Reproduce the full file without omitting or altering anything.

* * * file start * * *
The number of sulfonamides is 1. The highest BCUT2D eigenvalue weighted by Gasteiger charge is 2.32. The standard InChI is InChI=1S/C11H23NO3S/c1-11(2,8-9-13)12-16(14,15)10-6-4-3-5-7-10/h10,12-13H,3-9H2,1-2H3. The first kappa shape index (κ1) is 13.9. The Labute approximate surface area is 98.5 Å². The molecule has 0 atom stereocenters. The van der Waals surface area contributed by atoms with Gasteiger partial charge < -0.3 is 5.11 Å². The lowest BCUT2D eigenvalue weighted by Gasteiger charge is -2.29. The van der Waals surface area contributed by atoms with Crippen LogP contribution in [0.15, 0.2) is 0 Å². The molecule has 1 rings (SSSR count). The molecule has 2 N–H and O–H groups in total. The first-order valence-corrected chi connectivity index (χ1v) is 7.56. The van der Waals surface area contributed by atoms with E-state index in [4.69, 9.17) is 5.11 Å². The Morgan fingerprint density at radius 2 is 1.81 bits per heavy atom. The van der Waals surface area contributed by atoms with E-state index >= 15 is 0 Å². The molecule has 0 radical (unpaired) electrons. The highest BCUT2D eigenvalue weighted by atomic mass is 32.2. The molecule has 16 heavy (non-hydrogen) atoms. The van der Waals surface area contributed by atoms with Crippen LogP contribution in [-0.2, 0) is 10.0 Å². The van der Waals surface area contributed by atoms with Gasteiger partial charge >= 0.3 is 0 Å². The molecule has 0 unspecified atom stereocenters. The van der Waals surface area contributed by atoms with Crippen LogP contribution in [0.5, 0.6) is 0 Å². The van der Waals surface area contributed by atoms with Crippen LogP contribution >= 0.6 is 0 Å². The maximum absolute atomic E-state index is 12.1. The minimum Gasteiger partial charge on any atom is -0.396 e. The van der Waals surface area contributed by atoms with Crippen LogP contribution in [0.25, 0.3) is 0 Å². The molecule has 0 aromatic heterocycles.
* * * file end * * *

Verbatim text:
The number of sulfonamides is 1. The highest BCUT2D eigenvalue weighted by Gasteiger charge is 2.32. The standard InChI is InChI=1S/C11H23NO3S/c1-11(2,8-9-13)12-16(14,15)10-6-4-3-5-7-10/h10,12-13H,3-9H2,1-2H3. The first kappa shape index (κ1) is 13.9. The Labute approximate surface area is 98.5 Å². The molecule has 0 atom stereocenters. The van der Waals surface area contributed by atoms with Gasteiger partial charge < -0.3 is 5.11 Å². The lowest BCUT2D eigenvalue weighted by Gasteiger charge is -2.29. The van der Waals surface area contributed by atoms with Crippen LogP contribution in [0.15, 0.2) is 0 Å². The molecule has 1 rings (SSSR count). The molecule has 2 N–H and O–H groups in total. The first-order valence-corrected chi connectivity index (χ1v) is 7.56. The van der Waals surface area contributed by atoms with E-state index in [4.69, 9.17) is 5.11 Å². The Morgan fingerprint density at radius 2 is 1.81 bits per heavy atom. The van der Waals surface area contributed by atoms with E-state index >= 15 is 0 Å². The molecule has 0 radical (unpaired) electrons. The highest BCUT2D eigenvalue weighted by atomic mass is 32.2. The molecule has 16 heavy (non-hydrogen) atoms. The van der Waals surface area contributed by atoms with Crippen LogP contribution in [-0.2, 0) is 10.0 Å². The van der Waals surface area contributed by atoms with Gasteiger partial charge >= 0.3 is 0 Å². The molecule has 0 unspecified atom stereocenters. The van der Waals surface area contributed by atoms with Crippen LogP contribution in [0.5, 0.6) is 0 Å². The van der Waals surface area contributed by atoms with Crippen LogP contribution >= 0.6 is 0 Å². The maximum absolute atomic E-state index is 12.1. The minimum Gasteiger partial charge on any atom is -0.396 e. The van der Waals surface area contributed by atoms with Crippen LogP contribution in [0.25, 0.3) is 0 Å². The molecule has 0 aromatic heterocycles.